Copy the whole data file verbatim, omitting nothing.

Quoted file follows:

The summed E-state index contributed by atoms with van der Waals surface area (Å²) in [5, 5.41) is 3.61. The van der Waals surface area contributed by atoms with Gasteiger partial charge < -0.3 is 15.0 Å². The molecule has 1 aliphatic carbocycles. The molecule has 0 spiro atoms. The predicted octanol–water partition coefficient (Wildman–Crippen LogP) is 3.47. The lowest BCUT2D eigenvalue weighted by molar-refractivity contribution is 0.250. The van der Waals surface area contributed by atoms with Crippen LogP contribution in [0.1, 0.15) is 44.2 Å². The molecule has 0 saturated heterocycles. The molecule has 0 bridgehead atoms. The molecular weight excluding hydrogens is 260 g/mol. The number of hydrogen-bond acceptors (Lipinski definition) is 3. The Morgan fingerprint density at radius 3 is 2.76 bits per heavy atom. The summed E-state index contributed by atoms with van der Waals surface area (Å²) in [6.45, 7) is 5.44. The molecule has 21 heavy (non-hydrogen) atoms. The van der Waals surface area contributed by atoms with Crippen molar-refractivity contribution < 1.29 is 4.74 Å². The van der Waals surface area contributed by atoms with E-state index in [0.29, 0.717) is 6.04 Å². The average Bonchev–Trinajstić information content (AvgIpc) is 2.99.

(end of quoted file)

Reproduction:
The summed E-state index contributed by atoms with van der Waals surface area (Å²) in [5, 5.41) is 3.61. The van der Waals surface area contributed by atoms with Gasteiger partial charge < -0.3 is 15.0 Å². The molecule has 1 aliphatic carbocycles. The molecule has 0 spiro atoms. The predicted octanol–water partition coefficient (Wildman–Crippen LogP) is 3.47. The lowest BCUT2D eigenvalue weighted by molar-refractivity contribution is 0.250. The van der Waals surface area contributed by atoms with Crippen LogP contribution in [0.1, 0.15) is 44.2 Å². The molecule has 0 saturated heterocycles. The molecule has 0 bridgehead atoms. The molecular weight excluding hydrogens is 260 g/mol. The number of hydrogen-bond acceptors (Lipinski definition) is 3. The Morgan fingerprint density at radius 3 is 2.76 bits per heavy atom. The summed E-state index contributed by atoms with van der Waals surface area (Å²) in [6.45, 7) is 5.44. The molecule has 21 heavy (non-hydrogen) atoms. The van der Waals surface area contributed by atoms with Crippen molar-refractivity contribution < 1.29 is 4.74 Å². The van der Waals surface area contributed by atoms with E-state index in [0.29, 0.717) is 6.04 Å². The average Bonchev–Trinajstić information content (AvgIpc) is 2.99.